February 10, 2005 · Lessig
Lots of speculation and fantastic praise about the West Wing gig. It was a hoot to watch. But in two seconds (I’m late for a meeting) let me put this in perspective.
The story is based (loosely) upon a true story. I was involved in the drafting of one early version of the Georgian constitution. But the story ended up in the West Wing because I told the story to my students in Constitutional Law at Harvard, and a current writer for the West Wing was in that class.
And so is “fame” made: My story is on the West Wing because I was at Harvard — not because the brilliance of my intervention had been noted and reviewed, but because I was teaching talented kids who would prove to be important. Indeed, so has the most important of my “fame” been made: Did Justice Jackson pick me to be his special master because he had determined I was the perfect mix of Holmes and Ed Felten? No, I was picked because I was a Harvard Law Professor teaching the law of cyberspace. Remember: So is “fame” made.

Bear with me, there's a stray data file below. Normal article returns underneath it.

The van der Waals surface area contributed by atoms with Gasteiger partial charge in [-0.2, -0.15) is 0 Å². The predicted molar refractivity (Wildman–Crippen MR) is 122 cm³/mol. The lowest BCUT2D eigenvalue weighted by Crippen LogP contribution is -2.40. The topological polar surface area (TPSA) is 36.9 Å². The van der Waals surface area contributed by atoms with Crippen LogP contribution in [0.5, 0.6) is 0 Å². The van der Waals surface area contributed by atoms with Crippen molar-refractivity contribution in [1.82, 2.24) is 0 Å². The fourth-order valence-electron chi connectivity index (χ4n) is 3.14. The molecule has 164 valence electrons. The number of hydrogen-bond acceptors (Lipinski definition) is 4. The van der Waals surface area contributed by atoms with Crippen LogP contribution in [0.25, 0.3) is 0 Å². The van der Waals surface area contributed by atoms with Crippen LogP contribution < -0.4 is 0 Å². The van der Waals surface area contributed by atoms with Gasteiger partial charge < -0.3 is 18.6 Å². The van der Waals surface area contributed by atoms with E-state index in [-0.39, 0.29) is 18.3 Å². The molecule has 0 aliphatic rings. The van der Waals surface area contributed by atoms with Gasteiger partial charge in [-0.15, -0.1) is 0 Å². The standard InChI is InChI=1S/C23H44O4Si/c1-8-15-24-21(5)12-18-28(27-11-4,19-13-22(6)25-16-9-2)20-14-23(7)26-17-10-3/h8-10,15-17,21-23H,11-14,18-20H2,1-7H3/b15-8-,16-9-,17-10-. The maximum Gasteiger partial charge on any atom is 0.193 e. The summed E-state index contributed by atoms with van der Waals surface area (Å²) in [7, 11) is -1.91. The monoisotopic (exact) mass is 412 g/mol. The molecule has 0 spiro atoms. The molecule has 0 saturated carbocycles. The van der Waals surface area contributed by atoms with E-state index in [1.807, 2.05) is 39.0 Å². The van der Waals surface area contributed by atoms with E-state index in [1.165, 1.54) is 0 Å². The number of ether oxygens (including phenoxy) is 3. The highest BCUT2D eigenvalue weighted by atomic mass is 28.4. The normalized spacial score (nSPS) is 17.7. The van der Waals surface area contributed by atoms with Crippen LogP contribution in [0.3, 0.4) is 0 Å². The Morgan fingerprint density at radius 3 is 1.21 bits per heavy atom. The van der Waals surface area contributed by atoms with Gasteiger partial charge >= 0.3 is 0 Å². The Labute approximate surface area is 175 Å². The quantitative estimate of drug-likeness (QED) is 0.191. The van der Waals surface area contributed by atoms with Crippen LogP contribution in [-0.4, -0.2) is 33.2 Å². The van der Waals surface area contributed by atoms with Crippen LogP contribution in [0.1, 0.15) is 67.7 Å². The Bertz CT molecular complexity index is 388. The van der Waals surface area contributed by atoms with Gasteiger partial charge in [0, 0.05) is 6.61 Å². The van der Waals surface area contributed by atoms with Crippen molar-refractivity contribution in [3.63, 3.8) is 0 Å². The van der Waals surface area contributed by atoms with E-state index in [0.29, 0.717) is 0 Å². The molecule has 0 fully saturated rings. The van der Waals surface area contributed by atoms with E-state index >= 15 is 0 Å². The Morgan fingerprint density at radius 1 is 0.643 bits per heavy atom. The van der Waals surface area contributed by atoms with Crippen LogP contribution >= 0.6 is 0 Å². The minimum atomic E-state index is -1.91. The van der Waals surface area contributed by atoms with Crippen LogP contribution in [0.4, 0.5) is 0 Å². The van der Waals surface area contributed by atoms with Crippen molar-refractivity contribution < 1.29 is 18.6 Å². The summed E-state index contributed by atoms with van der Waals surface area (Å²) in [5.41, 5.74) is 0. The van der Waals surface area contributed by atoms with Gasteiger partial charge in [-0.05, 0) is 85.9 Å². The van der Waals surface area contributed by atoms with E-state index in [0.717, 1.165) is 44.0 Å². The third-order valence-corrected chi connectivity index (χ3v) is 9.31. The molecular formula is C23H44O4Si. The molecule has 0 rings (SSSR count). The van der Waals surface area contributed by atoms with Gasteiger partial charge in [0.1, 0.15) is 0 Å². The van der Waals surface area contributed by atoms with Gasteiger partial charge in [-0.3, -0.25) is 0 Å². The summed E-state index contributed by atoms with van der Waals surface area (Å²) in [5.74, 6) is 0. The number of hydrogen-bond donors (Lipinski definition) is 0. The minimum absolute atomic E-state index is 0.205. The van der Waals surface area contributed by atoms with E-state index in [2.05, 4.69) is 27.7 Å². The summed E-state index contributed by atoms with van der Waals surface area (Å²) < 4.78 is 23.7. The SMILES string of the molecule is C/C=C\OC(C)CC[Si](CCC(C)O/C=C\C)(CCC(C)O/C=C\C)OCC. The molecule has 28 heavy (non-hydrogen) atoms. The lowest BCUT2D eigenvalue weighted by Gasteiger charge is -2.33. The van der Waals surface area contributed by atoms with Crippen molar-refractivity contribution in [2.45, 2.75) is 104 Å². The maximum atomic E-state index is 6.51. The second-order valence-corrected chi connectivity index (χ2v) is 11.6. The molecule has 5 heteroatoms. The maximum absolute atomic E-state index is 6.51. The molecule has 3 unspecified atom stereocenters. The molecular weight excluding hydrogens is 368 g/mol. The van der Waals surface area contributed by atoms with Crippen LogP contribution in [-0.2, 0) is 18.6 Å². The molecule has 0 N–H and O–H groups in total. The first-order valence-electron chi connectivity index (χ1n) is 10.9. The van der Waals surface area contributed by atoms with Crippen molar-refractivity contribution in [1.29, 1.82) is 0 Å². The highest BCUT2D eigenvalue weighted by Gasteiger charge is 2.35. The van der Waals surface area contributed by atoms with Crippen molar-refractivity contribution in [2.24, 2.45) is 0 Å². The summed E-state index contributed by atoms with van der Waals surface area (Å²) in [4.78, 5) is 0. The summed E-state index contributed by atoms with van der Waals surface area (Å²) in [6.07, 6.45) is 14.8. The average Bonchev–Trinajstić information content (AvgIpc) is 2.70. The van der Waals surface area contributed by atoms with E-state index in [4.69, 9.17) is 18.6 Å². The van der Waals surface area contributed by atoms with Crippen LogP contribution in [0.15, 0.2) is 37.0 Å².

Two things about the episode did, however, make me very happy. First, that it showed that at least some law students escape the trap that the top law schools have created — the path to a tedious and unrewarding practice that few seem capable of avoiding. And second, that it captured beautifully the single most important thing that I learned from my years working on “constitutionalism” in Eastern Europe: That 90% of the challenge is to build a culture that respects the rule of law, and that practices it. A document doesn’t build that culture. And no one has a formula — either for building it, or preserving it.
Certainly not a law professor.